Patients newly admitted to the hospital, suffering from schizophrenia for no longer than ten years, diagnosed by the treating psychiatrist according to medical file diagnosis .
Individuals were excluded if they had any other mental illness, had a diagnosis of alcohol or substance dependence, were treated with vitamin D supplement, or had a metabolic disease that may affect serum vitamin D concentrations.
Clinical and psychiatric evaluations
Demographic (age, gender, geographic region, marital status, occupation, educational level, monthly income per house) and clinical information of the participants (diagnosis, duration of illness, medications intake at the time of the study, blood pressure, history of medical illness and family history of mental disorders) were collected from medical files. The socioeconomic status divided into three levels (low (<1000USD), intermediate (1000-2000USD), high (>2.000USD), was collected from medical files based on the income, education and occupation of each patient. The number of weekly hours of sun exposure, physical activities (indoor and outdoor) and consumption of certain foods (milk, fish, eggs, meat, fruits and vegetables) were also obtained from all participants via a face-to-face interview by 3 investigators. The Body Mass Index (BMI) was calculated as weight (in kilograms) divided by the square of height (in meters) and classified according to WHO (World Health Organization) classification . Underweight (<18.5), Normal (18.5-24.9), Overweight (25.0-29.9) and Obese (= 30.0) .
Two psychologists performed all the diagnostic assessments of symptoms and functioning using the Positive and Negative Syndrome Scale for schizophrenia (PANSS) , the Brief Cognitive Rating Scale (BCRS)  and the Morningside Rehabilitation Status Scale (MRSS) . Briefly, the PANSS is used for measuring symptom severity in patients with schizophrenia and evaluating positive and negative symptoms of psychotic disorders . The BCRS describes the severity of cognitive impairment providing five main axes (concentration, short term memory, long term memory, orientation, and self-care ability) and five co-axes (language, psychomotor, mood and behavior, drawing skills, calculating skills) each rated on a 7-step scale (1=no impairment; 7=most severe impairment) . The MRSS scale is used to evaluate the level of general functioning in psychiatric patients. This scale allows the clinician to rate social adaptation of the subject on four axes: dependence/Independence, activity/inactivity level, the level of social integration/ isolation in addition to the effects of present symptoms. Each axis is rated on a 7-step scale, with 0 meaning no disorder and 7 meaning an extreme degree of disability, with higher scores indicating greater dysfunction .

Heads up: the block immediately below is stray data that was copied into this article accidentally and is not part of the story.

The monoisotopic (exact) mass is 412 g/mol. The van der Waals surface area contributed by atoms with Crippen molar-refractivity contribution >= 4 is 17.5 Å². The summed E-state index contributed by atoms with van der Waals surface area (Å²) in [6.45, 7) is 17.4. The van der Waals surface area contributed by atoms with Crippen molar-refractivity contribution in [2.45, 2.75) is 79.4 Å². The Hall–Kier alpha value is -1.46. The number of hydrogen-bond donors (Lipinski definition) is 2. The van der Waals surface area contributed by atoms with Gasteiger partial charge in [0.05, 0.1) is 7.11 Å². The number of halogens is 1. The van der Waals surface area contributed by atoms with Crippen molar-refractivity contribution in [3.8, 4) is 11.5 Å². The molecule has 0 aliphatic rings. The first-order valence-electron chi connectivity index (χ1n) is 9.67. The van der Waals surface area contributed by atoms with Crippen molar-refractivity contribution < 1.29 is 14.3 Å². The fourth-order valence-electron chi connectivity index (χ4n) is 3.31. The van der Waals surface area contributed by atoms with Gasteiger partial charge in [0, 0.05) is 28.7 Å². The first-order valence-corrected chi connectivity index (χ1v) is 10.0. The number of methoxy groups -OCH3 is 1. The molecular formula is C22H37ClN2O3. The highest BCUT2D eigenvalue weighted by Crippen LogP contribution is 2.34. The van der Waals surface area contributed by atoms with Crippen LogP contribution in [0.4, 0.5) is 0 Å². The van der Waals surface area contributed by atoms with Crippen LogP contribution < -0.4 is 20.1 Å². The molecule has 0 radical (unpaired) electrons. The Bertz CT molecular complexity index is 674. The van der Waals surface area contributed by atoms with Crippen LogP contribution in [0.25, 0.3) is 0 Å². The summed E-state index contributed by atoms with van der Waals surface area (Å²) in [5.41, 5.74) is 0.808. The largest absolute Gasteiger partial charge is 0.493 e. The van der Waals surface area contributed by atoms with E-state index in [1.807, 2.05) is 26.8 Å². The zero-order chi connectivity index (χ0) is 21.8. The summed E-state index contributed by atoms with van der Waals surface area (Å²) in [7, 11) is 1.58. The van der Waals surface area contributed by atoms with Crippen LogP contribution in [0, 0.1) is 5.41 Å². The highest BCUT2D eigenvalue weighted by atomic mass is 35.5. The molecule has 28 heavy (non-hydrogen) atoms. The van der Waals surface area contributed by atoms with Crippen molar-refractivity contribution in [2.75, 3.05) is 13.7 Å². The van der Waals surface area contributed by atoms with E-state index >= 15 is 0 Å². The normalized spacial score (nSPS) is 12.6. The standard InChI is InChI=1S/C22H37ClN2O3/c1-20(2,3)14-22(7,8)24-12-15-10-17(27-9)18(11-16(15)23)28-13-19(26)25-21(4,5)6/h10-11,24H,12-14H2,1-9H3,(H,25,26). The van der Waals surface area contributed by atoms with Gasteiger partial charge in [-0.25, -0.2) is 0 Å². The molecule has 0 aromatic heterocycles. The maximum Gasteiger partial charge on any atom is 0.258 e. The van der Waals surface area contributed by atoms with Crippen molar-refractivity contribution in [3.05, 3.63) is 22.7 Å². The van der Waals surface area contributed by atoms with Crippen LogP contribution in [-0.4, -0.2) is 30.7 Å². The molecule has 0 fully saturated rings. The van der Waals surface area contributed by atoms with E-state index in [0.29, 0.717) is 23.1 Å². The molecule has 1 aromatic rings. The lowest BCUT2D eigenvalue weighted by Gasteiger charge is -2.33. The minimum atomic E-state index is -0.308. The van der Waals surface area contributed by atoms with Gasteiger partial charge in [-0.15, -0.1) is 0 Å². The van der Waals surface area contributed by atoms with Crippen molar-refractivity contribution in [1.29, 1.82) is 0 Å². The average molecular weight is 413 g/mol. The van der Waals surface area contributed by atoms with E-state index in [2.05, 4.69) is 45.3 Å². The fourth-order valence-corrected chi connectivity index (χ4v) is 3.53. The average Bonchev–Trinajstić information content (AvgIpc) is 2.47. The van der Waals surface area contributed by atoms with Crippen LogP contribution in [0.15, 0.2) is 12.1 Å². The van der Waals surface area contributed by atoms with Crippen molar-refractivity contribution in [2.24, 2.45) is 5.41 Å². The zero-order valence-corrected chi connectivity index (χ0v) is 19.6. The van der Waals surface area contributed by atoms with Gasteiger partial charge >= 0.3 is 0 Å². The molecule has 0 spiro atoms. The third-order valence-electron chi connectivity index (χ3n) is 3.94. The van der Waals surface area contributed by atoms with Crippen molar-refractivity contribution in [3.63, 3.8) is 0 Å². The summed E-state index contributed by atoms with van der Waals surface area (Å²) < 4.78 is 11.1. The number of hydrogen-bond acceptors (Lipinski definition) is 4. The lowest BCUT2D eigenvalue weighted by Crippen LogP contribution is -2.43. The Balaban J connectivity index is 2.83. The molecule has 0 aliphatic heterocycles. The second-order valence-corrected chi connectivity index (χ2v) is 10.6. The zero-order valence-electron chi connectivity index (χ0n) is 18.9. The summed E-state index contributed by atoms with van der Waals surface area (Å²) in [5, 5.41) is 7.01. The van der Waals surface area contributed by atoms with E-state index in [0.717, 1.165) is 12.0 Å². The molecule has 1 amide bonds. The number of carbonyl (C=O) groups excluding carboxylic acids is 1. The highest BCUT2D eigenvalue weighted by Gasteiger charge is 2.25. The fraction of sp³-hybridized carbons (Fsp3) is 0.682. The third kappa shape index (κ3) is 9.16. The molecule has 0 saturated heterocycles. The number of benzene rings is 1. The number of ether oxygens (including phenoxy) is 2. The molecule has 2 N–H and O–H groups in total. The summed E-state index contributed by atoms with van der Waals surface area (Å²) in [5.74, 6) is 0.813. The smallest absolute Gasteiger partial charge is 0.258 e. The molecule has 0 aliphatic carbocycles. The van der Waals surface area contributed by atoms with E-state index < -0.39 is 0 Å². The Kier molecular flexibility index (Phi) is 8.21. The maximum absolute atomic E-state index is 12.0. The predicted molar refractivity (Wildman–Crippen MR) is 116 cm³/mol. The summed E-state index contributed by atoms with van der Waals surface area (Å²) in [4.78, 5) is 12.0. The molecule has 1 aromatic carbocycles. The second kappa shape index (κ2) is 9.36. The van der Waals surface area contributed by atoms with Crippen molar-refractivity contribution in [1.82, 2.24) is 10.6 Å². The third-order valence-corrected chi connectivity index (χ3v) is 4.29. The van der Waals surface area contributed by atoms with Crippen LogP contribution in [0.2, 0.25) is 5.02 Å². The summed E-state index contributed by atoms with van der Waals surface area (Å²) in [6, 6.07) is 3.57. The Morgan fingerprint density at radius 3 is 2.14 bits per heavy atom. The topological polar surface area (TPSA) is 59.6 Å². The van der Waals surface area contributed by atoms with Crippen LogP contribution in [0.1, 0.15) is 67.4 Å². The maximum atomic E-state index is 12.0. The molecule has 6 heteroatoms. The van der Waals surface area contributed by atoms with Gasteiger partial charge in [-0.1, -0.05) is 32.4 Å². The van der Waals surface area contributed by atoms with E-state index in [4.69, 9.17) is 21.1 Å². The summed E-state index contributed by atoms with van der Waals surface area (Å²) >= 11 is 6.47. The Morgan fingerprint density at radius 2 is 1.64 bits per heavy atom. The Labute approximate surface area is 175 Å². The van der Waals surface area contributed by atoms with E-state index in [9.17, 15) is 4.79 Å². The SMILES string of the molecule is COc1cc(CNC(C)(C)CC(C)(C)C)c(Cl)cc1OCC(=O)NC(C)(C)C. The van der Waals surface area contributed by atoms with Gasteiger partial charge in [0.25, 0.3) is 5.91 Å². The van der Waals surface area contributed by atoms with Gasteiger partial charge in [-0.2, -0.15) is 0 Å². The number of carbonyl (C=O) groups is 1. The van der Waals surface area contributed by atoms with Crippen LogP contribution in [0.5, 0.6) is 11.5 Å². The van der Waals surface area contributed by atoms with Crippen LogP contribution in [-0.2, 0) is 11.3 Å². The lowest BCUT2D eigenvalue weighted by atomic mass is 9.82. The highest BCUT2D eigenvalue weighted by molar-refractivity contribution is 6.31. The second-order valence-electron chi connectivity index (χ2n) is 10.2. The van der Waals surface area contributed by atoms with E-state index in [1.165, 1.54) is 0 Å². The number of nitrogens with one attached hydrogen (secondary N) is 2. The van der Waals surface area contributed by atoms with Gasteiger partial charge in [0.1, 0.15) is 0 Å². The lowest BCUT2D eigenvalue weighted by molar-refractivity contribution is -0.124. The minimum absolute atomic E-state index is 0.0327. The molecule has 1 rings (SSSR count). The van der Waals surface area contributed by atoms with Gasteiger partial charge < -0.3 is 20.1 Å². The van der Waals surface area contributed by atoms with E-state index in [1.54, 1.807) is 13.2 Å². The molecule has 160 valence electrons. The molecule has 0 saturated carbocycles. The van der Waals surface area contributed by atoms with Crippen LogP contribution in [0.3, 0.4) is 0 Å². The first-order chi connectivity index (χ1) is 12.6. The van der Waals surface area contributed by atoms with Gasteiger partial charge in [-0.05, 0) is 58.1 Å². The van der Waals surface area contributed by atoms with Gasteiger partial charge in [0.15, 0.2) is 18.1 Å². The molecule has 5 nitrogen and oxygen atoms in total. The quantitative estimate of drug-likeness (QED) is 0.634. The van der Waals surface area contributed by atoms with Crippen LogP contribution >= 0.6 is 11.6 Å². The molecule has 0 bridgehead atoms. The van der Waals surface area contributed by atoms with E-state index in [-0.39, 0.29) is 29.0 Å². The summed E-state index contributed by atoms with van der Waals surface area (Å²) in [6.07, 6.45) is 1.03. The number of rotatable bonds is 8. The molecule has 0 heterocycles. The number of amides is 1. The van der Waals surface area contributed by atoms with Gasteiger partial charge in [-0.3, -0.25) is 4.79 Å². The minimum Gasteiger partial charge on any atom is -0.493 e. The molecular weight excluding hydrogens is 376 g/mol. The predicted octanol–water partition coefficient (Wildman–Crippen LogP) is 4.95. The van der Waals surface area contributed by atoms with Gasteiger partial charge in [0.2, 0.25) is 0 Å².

Vitamin D measurement blood samples and laboratory analysis
The laboratory analysis was performed at the Laboratory department of the PHC. 6ml of blood were drawn from the antecubital vein of each participant for the measurement of vitamin D. Vitamin D levels (serum 25-hydroxyvitamin D (25 OHD) were determined by chemiluminescence immunoassay (Architect I, Abbott Laboratories).
We divided the Vitamin D level in four groups to take into consideration participants with severe deficiency. These cut-offs were defined almost exclusively based on data from older populations and from western countries .
Statistical Package for the Social Sciences (SPSS) 22 was used for the data analysis. Student’s t-test was used to compare continuous variables in two groups. Pearson correlation was used for linear correlation between continuous variables. For categorical variables, the χ2 and Fisher exact tests were used. Multivariate analysis logistic regressions were carried out using variables that showed a p-value <0.2 in the bivariate analysis.
A backward logistic regression test was performed to identify the independent variables that affect 25(OH) D levels. Vitamin D variable categorized into two groups (Vitamin D<25nmol/l, Vitamin D>25nmol/l) [31,32] were used as dependent variables. Significance will be defined as a p-value less than 0.05 levels.
Sociodemographic characteristics of the study sample
Overall 200 participants were enrolled. The mean age of schizophrenic patients was 37.00 ± 11.65 years compared to 38.77±10.61 years for the controls (age ranging between 18 and 65 years for the whole sample). Most of the participants were male in each group (72% in control group, 70% in cases group). The majority of cases were single (76%), having an intermediate and below level of education (60%), and a low socioeconomic level (54%). On the other hand, 44% of the control group was single, 60% had secondary and high levels of education and the majority of them had an intermediate socio-economic level (76%). More than half of the patients were smokers (60%) versus 48% of the controls.
Most of the patients didn’t have a history of medical illness (71%) and 42% of them had a family history of mental disorders, while all controls didn’t have a family history of mental disorders 100% and almost all of them 88% didn’t have a history of medical illness.
Almost half of the patients had normal BMI (48%), with 52% being overweight or obese, while most of the controls were overweight and obese (62%) and 38% having normal BMI.
A significant difference between the two groups was found for the geographic region, marital status, education level, socioeconomic level, history of medical illness, family history of psychiatric illness (p<0.005).
Comparison of vitamin D category between schizophrenic patients and healthy control